Monday, September 26, 2022

FastScripts 3.2

Red Sweater:

By default, FastScripts searches for scripts in the same standard “Scripts” folders that Apple’s Script Menu searches. […] I’ve expanded FastScripts to support an arbitrary number of user-determined locations, whose script contents will all be available to the app.


FastScripts supports the ability to invoke any script … from within another script. […] The ability to run scripts has gotten a lot more powerful in FastScripts 3.2, with the addition of robust support for specifying parameters to invoked scripts.


Instead of a result, the “run” command in FastScripts returns a script task object. You can use this reference to “force stop” a running script, but perhaps more importantly, you can now use it to await the script’s result. When your script requests the “result” of a script item, FastScripts will suspend the execution of your script until the result is available.


In FastScripts 3.2 special care is taken to differentiate search results so that identically named items are further identified by the folder that contains them.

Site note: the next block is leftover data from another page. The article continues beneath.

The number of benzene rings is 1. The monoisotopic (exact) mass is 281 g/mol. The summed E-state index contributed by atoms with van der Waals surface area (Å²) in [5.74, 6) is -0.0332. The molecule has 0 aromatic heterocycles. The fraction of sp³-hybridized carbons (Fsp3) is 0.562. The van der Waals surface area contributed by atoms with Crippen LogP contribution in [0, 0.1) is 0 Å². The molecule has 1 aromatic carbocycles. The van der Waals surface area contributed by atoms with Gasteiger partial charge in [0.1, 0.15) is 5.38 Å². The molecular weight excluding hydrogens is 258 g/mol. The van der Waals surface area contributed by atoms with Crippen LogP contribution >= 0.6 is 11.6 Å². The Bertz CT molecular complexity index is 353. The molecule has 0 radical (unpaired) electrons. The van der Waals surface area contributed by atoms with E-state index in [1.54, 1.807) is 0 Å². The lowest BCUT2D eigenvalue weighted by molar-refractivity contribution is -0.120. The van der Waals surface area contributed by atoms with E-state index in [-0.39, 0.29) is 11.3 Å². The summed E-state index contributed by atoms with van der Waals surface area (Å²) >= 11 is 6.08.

I love the new custom Script Collections feature. I like to keep my scripts in a Git repository, which is stored outside of the standard Scripts folder, and so I would create symlinks to the per-application folders in the repo from there. I’d have to recreate these when adding scripts for a new app or when cloning the repo to a new Mac. Also, although FastScripts would follow the symlinks to my folders, they would confuse its file system monitoring, so it wouldn’t notice changes to the contents of the actual folders. Now I can dispense with the symlinks and just add the AppleScripts folder of my repo as a script collection in FastScripts. (I also needed to move all the per-application folders into an Applications folder to prevent all the scripts from being universally available.) My FastScripts menu looks and works the same as before, but now I can store the files where I want and everything updates automatically.


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